The polyethers useful in the present invention contain at least 48% bromine and preferably from 60 to 70% bromine and are homopolymers of an oxetane containing one or two bromine-substituted-methyl groups in the 3-position or copolymers thereof with up to about 50 molar percent of a different epoxide which can be an oxirane or oxetane. Monomers that can be copolymerized with the above mentioned oxetane include the alkylene oxides such as ethylene oxide, propylene oxide, l-butene oxide, cis and trans Z-butene oxides, isobutylene oxide, l-hexene oxide; the substituted alkylene oxides such as cyclohexene oxide, epoxycyclooctene, styrene oxide; the alkyl glycidyl ethers such as methyl glycidyl ether, ethyl glycidyl ether, methylethyl glycidyl ether and butyl glycidyl ether; glycidyl ethers of phenol, bis-phenol and the like; unsaturated epoxides such as vinyl cyclohexene monoand di-oxides, butadiene monoxides, allyl glycidyl ether, allyl phenyl glycidyl ether and crotyl phenyl glycidyl ether; halogen containing epoxides such as epichlorohydrin, epibrornohydrin, epifluorohydrin, perfluoropropylene oxide, perfluoroethylene oxide; the cis and trans l,4-dihalo-2,3-epoxy-butanes; the 1,1,1-trihalo- 3,4-epoxy butanes; and a different oxetane which can be oxacyclobutane itself, oxacyclobutane carrying on one or more of the carbon atoms substituents such as halo gen, cyanide, hydroxyl, alkoxy, acyloxy, aryloxy, halomethyl, cyanomethyl, hyd-roxymethyl, alkoxymethyl, acyloxymethyl, aryloxymethyl and the like. Typical polyethers that can be used are those described in US. 3,205,- 207 and 3,341,475.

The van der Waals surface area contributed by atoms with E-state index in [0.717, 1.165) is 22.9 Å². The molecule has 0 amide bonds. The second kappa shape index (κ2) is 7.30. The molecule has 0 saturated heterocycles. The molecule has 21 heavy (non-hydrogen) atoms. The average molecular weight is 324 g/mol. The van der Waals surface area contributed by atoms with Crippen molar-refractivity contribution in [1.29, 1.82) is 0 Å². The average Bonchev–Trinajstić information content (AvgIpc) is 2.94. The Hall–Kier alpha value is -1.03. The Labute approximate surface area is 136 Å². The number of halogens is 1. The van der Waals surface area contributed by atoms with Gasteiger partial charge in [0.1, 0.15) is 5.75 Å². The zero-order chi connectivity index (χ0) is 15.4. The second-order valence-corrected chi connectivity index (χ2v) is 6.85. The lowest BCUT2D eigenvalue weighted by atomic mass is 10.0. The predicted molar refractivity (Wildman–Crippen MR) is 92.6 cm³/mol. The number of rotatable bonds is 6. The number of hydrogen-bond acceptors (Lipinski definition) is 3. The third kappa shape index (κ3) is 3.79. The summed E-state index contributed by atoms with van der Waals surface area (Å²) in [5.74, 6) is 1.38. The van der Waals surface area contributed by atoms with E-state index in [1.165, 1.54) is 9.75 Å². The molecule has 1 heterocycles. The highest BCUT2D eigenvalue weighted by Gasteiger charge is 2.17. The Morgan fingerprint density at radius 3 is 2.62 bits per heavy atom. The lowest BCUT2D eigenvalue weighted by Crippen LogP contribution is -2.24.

The polyethers of the invention will have a weight average molecular weight of at least about 700 and preferably of the order of about 3000 and higher. The polyethers can be prepared in known manner, as by polymerizing the bromo-substituted oxetane' or mixtures thereof with a different epoxide using a Friedel-Crafts catalyst or by the procedure described in US. 3,205,183.